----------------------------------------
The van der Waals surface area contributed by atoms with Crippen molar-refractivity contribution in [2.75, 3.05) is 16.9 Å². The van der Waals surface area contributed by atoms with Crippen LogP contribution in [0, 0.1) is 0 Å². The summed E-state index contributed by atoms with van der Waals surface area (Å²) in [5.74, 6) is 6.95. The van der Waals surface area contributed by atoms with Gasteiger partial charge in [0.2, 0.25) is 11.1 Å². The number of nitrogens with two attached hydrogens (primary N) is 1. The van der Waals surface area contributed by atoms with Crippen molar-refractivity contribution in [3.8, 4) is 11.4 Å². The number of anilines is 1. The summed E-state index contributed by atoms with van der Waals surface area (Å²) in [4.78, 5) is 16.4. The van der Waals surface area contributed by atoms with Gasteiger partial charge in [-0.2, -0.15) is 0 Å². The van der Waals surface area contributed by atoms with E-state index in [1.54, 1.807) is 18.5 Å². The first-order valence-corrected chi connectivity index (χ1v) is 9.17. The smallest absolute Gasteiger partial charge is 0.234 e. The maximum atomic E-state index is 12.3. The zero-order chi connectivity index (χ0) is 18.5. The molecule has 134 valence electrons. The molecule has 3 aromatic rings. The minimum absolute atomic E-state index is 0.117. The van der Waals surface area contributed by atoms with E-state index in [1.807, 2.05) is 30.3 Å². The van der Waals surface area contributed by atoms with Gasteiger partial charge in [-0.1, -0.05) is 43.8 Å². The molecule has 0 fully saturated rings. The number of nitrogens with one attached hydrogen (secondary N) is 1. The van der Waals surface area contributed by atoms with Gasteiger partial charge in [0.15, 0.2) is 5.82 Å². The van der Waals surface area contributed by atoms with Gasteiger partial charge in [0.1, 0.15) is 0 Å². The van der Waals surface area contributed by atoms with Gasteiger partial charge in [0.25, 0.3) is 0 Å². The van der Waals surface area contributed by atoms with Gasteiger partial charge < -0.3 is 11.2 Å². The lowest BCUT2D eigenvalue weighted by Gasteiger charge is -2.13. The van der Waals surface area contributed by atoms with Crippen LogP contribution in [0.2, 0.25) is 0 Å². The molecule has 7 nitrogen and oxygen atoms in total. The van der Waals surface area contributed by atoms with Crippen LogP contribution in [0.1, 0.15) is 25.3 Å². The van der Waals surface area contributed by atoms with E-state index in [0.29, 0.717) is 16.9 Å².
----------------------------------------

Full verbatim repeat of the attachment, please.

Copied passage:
The van der Waals surface area contributed by atoms with Crippen molar-refractivity contribution in [2.75, 3.05) is 16.9 Å². The van der Waals surface area contributed by atoms with Crippen LogP contribution in [0, 0.1) is 0 Å². The summed E-state index contributed by atoms with van der Waals surface area (Å²) in [5.74, 6) is 6.95. The van der Waals surface area contributed by atoms with Gasteiger partial charge in [0.2, 0.25) is 11.1 Å². The number of nitrogens with two attached hydrogens (primary N) is 1. The van der Waals surface area contributed by atoms with Crippen molar-refractivity contribution in [3.8, 4) is 11.4 Å². The number of anilines is 1. The summed E-state index contributed by atoms with van der Waals surface area (Å²) in [4.78, 5) is 16.4. The van der Waals surface area contributed by atoms with Gasteiger partial charge in [-0.2, -0.15) is 0 Å². The van der Waals surface area contributed by atoms with E-state index in [1.54, 1.807) is 18.5 Å². The first-order valence-corrected chi connectivity index (χ1v) is 9.17. The smallest absolute Gasteiger partial charge is 0.234 e. The maximum atomic E-state index is 12.3. The zero-order chi connectivity index (χ0) is 18.5. The molecule has 134 valence electrons. The molecule has 3 aromatic rings. The minimum absolute atomic E-state index is 0.117. The van der Waals surface area contributed by atoms with E-state index in [1.807, 2.05) is 30.3 Å². The van der Waals surface area contributed by atoms with Gasteiger partial charge in [-0.1, -0.05) is 43.8 Å². The molecule has 0 fully saturated rings. The number of nitrogens with one attached hydrogen (secondary N) is 1. The van der Waals surface area contributed by atoms with Gasteiger partial charge in [0.15, 0.2) is 5.82 Å². The van der Waals surface area contributed by atoms with Gasteiger partial charge in [0.1, 0.15) is 0 Å². The van der Waals surface area contributed by atoms with Gasteiger partial charge in [0.25, 0.3) is 0 Å². The van der Waals surface area contributed by atoms with Gasteiger partial charge < -0.3 is 11.2 Å². The lowest BCUT2D eigenvalue weighted by Gasteiger charge is -2.13. The van der Waals surface area contributed by atoms with Crippen LogP contribution in [0.2, 0.25) is 0 Å². The molecule has 7 nitrogen and oxygen atoms in total. The van der Waals surface area contributed by atoms with Crippen LogP contribution in [0.1, 0.15) is 25.3 Å². The van der Waals surface area contributed by atoms with E-state index in [0.29, 0.717) is 16.9 Å².